Figure 8. Characteristics of indoor total pollen dispersion in a hospital building in Kasumigaura, Ibaraki Prefecture under a rainy weather condition on 11-13 April 2005.
Figure 8. Characteristics of indoor total pollen dispersion in a hospital building in Kasumigaura, Ibaraki Prefecture under a rainy weather condition on 11-13 April 2005.
Ijerph 05 00076 g008
Figure 9 shows similar results on a fine weather day. The pollen dispersions at the outside sites of the entrance were greatly raised to the levels of 680 and 336 counts cm2 day-1 because it was measured in a fine weather. Characteristics of the indoor dispersion were mostly similar to the ones shown in Figure 8, although the levels were raised to some extent due to the influence of higher outside pollen dispersion.
In conclusion, indoor pollen dispersion can be controlled under the condition of keeping windows closed and entry air filtered. We still have the problem about the importance of pollen accumulating inside a building. There is some possibility that pollen allergens do accumulate in house dust and remain beyond the pollen season [1]. In addition, the re-suspension of settled pollens on the floor is also necessary to be considered in some cases [56]. It is concluded that the indoor air quality related to pollen dispersion should be periodically monitored to ensure the reduction of pollinosis.

Conclusion

This research is aiming at grasping the behavior of pollen dispersion in and around an urban area through the measurements of the dispersion characteristics at the various sampling locations in the outdoor and the indoor environments. Especially, Japanese cedar (Cryptomeria japonica) and Japanese cypress (Chamaecyparis obtusa) were focused due to causing heavy pollinosis in Japan in spring and they have remarkably increased in the years since the 1970s. It is known that major allergens are Cry j 1 and Cry j 2 for Japanese cedar and Cha o 1 for Japanese cypress, respectively.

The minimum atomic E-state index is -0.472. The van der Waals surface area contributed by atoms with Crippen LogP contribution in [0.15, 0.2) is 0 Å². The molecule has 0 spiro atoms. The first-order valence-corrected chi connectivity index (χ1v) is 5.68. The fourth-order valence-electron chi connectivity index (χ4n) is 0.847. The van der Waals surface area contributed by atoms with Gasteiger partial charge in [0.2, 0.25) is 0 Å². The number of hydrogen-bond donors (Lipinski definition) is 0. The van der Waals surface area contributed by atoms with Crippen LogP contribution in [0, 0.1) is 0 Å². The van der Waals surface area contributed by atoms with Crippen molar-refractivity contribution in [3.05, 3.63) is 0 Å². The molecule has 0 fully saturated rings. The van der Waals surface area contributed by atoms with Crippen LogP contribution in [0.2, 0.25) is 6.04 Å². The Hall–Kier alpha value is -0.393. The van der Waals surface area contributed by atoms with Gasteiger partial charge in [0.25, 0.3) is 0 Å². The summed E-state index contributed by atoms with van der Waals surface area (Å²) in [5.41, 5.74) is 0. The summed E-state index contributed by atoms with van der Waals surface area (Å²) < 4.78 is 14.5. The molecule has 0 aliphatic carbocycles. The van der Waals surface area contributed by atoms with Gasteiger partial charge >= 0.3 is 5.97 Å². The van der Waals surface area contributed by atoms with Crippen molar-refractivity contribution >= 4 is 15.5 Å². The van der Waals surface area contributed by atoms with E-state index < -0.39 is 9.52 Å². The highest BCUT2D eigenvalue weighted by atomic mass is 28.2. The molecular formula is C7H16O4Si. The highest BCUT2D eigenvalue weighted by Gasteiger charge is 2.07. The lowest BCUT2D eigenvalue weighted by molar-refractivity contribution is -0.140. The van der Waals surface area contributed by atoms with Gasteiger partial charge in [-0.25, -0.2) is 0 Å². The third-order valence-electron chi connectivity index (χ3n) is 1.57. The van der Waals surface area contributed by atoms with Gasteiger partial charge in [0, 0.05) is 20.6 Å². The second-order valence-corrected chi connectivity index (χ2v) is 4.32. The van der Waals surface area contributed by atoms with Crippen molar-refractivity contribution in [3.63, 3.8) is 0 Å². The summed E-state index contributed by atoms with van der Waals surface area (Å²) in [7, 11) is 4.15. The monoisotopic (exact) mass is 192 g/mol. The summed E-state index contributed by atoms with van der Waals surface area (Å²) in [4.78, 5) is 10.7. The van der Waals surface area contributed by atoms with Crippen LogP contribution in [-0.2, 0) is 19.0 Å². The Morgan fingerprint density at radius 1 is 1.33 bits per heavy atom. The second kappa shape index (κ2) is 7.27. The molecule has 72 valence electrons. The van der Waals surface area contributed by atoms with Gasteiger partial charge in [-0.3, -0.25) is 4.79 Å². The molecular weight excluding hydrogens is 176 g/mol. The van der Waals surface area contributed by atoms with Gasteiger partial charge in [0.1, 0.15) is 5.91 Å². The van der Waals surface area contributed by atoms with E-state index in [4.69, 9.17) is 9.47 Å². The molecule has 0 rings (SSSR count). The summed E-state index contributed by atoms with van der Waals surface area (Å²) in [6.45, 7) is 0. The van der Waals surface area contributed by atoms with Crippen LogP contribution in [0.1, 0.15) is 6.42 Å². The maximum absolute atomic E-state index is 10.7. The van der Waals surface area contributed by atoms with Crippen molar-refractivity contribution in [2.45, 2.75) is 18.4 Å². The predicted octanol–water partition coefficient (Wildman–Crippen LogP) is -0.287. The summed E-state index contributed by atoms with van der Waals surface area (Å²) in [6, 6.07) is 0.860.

Airborne pollens were counted continuously for three months (Feb., Mar. and Apr.) of the Japanese cedar pollen and Japanese cypress seasons in 2005 and 2006 by the use of the Durham’s pollen trap method in and around Tokyo Japan. As a result, the following findings were obtained:
  • The pollen dispersions were observed to be at extremely high levels in 2005 compared with the ones in the past two decades. As for Japanese cedar pollen, the high level of more than 50 counts cm-2 day-1, top severe warning level out of 4 ranks for pollen risk, had continued since 3 February until 10 April with some exceptional low level days. The maximum level was observed as 440 counts cm-2 day-1 on 18 March 2005. Japanese cypress dispersed pollen in the area in the latter period was observed compared with Japanese cedar dispersed pollen. The maximum dispersion level in this season was observed to be 351 counts cm-2 day-1. Total accumulated dispersions of Japanese cedar and Japanese cypress pollens were 5,552 and 1,552 counts cm-2 for the three months (Feb., Mar. and Apr.) in 2005, respectively.